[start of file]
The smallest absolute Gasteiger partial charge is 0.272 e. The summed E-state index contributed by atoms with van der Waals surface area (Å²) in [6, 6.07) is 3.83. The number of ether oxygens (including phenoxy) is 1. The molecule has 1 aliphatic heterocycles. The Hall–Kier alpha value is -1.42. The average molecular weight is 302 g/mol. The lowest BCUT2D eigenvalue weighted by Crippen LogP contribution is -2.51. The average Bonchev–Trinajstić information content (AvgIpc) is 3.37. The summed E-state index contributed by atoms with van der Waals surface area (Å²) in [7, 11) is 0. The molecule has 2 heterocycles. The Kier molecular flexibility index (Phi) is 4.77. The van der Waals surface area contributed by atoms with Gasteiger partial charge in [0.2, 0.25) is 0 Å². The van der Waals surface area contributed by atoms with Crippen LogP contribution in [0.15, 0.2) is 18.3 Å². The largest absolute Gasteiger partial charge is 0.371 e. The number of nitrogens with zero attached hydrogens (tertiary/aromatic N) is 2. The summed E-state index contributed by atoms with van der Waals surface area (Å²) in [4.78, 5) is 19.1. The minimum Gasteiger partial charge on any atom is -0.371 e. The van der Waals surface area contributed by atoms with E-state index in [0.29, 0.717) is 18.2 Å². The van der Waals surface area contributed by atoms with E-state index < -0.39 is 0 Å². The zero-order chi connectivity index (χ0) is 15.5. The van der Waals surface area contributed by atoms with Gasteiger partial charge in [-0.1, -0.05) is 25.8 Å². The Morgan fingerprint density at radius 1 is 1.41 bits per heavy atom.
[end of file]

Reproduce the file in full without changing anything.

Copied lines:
The smallest absolute Gasteiger partial charge is 0.272 e. The summed E-state index contributed by atoms with van der Waals surface area (Å²) in [6, 6.07) is 3.83. The number of ether oxygens (including phenoxy) is 1. The molecule has 1 aliphatic heterocycles. The Hall–Kier alpha value is -1.42. The average molecular weight is 302 g/mol. The lowest BCUT2D eigenvalue weighted by Crippen LogP contribution is -2.51. The average Bonchev–Trinajstić information content (AvgIpc) is 3.37. The summed E-state index contributed by atoms with van der Waals surface area (Å²) in [7, 11) is 0. The molecule has 2 heterocycles. The Kier molecular flexibility index (Phi) is 4.77. The van der Waals surface area contributed by atoms with Gasteiger partial charge in [0.2, 0.25) is 0 Å². The van der Waals surface area contributed by atoms with Crippen LogP contribution in [0.15, 0.2) is 18.3 Å². The largest absolute Gasteiger partial charge is 0.371 e. The number of nitrogens with zero attached hydrogens (tertiary/aromatic N) is 2. The summed E-state index contributed by atoms with van der Waals surface area (Å²) in [4.78, 5) is 19.1. The minimum Gasteiger partial charge on any atom is -0.371 e. The van der Waals surface area contributed by atoms with E-state index in [0.29, 0.717) is 18.2 Å². The van der Waals surface area contributed by atoms with E-state index < -0.39 is 0 Å². The zero-order chi connectivity index (χ0) is 15.5. The van der Waals surface area contributed by atoms with Gasteiger partial charge in [-0.1, -0.05) is 25.8 Å². The Morgan fingerprint density at radius 1 is 1.41 bits per heavy atom.